The AIP Diet to Heal Autoimmune Disease

You've been diagnosed with an autoimmune condition and told it's just something you'll have to live with. Sound familiar? Did you know that MANY autoimmune conditions can actually be put into remission through diet and lifestyle alone? That's great news!

One such way of managing autoimmune conditions is through a very specific diet called the Autoimmune Protocol (AIP). Today we're going to dive into what it is, and how it can help with autoimmune disease.

What Is An Autoimmune Disease?

As you know, one of the immune system’s primary roles is to fight infections. Your immune system creates antibodies to bind to substances that it recognizes as foreign, like viruses, bacteria or other chemicals. When antibodies bind to the foreign object (known as an antigen) it signals your immune system to destroy that substance. An autoimmune disease is when the body mistakenly attacks its own tissues, believing them to be a foreign invader.

It is believed that some form of systemic inflammation (i.e. chronic inflammation that is more widespread) is at the root of the progression of an autoimmune disease. Therefore, it’s important to look for the cause of the inflammation. I.e. let’s treat the fire, not the smoke.

Some of the most common autoimmune diseases are:

  • Celiac disease (which I have!)
  • Rheumatoid arthritis
  • Inflammatory bowel diseases (ulcerative colitis & Crohn's)
  • Lupus
  • MS
  • Type 1 Diabetes
  • Psoriasis
  • Hashimoto's (which we talk more about here)

What Is The Autoimmune Protocol (AIP)?

A therapeutic diet we’ve been hearing more and more about in the nutrition/wellness world is the Autoimmune Protocol (AIP), a diet spearheaded by Dr. Sarah Ballantyne. AIP is a specialized version of the Paleo Diet and a form of elimination diet that can offer relief of symptoms and address one of the underlying problems that is often linked to autoimmune disease, namely inflammation and leaky gut, by strengthening the gut lining and soothing inflammation.

An example of a food or substance that is eliminated on the AIP is gluten. Research has found that many people with autoimmune disease also have some degree of gluten intolerance - even if it's not Celiac disease. When someone who has impaired digestive function or any degree of gluten sensitivity eats gluten, it can increase the permeability or “leakiness” of the gut. This leakiness enables gluten and other incompletely digested products to pass into the bloodstream to be attacked by your immune system. If unresolved, it creates chronic inflammation that puts your immune system on overdrive and eventually weakens it over time. As mentioned above, it is believed that this is one of the triggers that can lead to autoimmune disease.

This is especially true in the case of Hashimoto’s, an autoimmune disease where the body mistakenly attacks the thyroid. The thyroid and gluten have a special relationship because the protein structure of gluten closely resembles the protein structure of the thyroid tissue. If your immune system reacts to gluten and is already over-reactive due to chronic inflammation, it may start erroneously reacting to thyroid tissue as well.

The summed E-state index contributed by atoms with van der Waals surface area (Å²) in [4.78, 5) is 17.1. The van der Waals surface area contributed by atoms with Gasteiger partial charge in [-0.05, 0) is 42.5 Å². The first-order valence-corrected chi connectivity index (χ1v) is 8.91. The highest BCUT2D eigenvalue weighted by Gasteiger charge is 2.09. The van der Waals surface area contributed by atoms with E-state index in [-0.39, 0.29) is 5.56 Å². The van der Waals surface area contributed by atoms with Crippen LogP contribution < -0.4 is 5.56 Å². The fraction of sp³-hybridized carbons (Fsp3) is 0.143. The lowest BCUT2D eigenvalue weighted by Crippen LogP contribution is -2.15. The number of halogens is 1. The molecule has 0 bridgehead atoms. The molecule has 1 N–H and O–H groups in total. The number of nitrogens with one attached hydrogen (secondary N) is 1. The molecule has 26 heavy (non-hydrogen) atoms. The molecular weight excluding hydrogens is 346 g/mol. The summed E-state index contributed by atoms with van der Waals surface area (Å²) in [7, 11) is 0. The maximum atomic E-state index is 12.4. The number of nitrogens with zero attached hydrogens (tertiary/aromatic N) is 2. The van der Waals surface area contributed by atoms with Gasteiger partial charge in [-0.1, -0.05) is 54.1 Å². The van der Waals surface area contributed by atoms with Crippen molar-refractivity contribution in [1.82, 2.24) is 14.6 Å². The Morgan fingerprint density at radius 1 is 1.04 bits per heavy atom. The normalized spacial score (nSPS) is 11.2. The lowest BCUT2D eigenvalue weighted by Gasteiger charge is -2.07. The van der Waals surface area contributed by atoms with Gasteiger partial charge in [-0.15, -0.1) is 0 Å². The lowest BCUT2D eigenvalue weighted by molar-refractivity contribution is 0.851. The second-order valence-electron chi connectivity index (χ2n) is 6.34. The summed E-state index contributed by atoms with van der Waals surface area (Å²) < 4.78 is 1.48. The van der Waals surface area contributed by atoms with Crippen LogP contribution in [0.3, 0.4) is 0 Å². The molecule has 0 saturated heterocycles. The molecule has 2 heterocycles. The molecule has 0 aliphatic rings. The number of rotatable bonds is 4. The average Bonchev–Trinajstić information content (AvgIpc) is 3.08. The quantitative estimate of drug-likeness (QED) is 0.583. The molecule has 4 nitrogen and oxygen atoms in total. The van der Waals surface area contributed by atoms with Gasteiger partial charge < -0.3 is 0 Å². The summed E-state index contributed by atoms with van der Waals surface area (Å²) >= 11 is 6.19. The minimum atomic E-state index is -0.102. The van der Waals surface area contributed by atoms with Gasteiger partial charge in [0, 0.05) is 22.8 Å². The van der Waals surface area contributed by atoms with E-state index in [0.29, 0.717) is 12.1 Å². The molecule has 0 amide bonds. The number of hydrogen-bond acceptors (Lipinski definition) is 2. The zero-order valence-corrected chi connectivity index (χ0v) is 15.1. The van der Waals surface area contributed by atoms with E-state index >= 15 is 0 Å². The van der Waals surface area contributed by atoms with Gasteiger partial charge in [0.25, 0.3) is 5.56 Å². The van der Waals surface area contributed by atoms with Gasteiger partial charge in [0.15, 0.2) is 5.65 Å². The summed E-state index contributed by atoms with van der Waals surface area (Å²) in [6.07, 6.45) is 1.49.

Source: draxe.com

In addition to gluten, the AIP calls for the elimination of all foods that may cause inflammation. This includes foods that are generally considered problematic for those with digestive issues, like gluten-containing grains, soy, dairy and processed foods. However, it also eliminates some foods that are certainly good for many people but that have nutrients that may overstimulate the immune system or be inflammatory in certain individuals. These include nightshades, eggs and herbs from seeds like nutmeg, cumin and coriander.

Though the guidelines may vary, this essentially leaves non-nightshade vegetables, meat, poultry and seafood (especially gelatin, organ meat and bone broth), coconut products, non-dairy fermented foods, like kombucha, arrowroot starch, green tea, and some herbs, fruit and some honey or maple syrup. In addition to the dietary changes, it also really emphasizes lifestyle factors like stress management, reducing environmental toxins and getting good quality sleep.

The AIP diet is intense and can be difficult to follow without proper guidance and specific meal plans, but after the gut has had the chance to heal and symptoms have improved, many of the nutritious foods are reintroduced one at a time to see if they are problematic for the individual or not. That being said, foods like gluten or dairy, which are more closely linked to autoimmune disease, are typically removed permanently.

For clients that we have put on the AIP diet, we've provided them with specific recipes and meal plans so that they aren't constantly wondering what the heck they can eat. The AIP protocol typically lasts 4 weeks, plus the reintroduction time. The results I've seen on this diet are incredible - if you’re interested in learning more about it, I encourage you to book a free 30 minute consultation with a Holistic Nutritionist at HEAL.

Click here to book a free consultation with one of our Holistic Nutritionists.

Sources: 1, 2, 3,

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